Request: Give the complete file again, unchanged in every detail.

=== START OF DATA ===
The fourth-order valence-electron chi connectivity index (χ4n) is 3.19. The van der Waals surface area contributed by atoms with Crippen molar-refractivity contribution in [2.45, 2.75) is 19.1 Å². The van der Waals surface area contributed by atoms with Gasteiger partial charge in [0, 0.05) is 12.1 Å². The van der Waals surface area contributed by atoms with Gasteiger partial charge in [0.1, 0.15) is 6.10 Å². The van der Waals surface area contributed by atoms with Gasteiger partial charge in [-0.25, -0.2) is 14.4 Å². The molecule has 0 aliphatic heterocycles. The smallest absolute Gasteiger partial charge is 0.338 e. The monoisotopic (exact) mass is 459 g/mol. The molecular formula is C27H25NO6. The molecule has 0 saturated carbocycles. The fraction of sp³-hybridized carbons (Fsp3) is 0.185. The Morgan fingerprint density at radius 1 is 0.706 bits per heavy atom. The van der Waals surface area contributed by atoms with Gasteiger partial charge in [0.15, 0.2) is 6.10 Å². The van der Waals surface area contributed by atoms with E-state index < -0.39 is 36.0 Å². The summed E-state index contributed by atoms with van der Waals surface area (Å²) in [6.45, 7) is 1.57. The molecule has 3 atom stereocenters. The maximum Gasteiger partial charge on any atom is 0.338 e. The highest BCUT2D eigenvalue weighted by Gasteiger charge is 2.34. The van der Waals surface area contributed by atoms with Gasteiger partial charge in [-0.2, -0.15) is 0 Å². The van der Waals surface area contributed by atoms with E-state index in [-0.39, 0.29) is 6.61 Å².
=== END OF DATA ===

The fourth-order valence-electron chi connectivity index (χ4n) is 3.19. The van der Waals surface area contributed by atoms with Crippen molar-refractivity contribution in [2.45, 2.75) is 19.1 Å². The van der Waals surface area contributed by atoms with Gasteiger partial charge in [0, 0.05) is 12.1 Å². The van der Waals surface area contributed by atoms with Gasteiger partial charge in [0.1, 0.15) is 6.10 Å². The van der Waals surface area contributed by atoms with Gasteiger partial charge in [-0.25, -0.2) is 14.4 Å². The molecule has 0 aliphatic heterocycles. The smallest absolute Gasteiger partial charge is 0.338 e. The monoisotopic (exact) mass is 459 g/mol. The molecular formula is C27H25NO6. The molecule has 0 saturated carbocycles. The fraction of sp³-hybridized carbons (Fsp3) is 0.185. The Morgan fingerprint density at radius 1 is 0.706 bits per heavy atom. The van der Waals surface area contributed by atoms with Gasteiger partial charge in [0.15, 0.2) is 6.10 Å². The van der Waals surface area contributed by atoms with E-state index < -0.39 is 36.0 Å². The summed E-state index contributed by atoms with van der Waals surface area (Å²) in [6.45, 7) is 1.57. The molecule has 3 atom stereocenters. The maximum Gasteiger partial charge on any atom is 0.338 e. The highest BCUT2D eigenvalue weighted by Gasteiger charge is 2.34. The van der Waals surface area contributed by atoms with Gasteiger partial charge in [-0.2, -0.15) is 0 Å². The van der Waals surface area contributed by atoms with E-state index in [-0.39, 0.29) is 6.61 Å².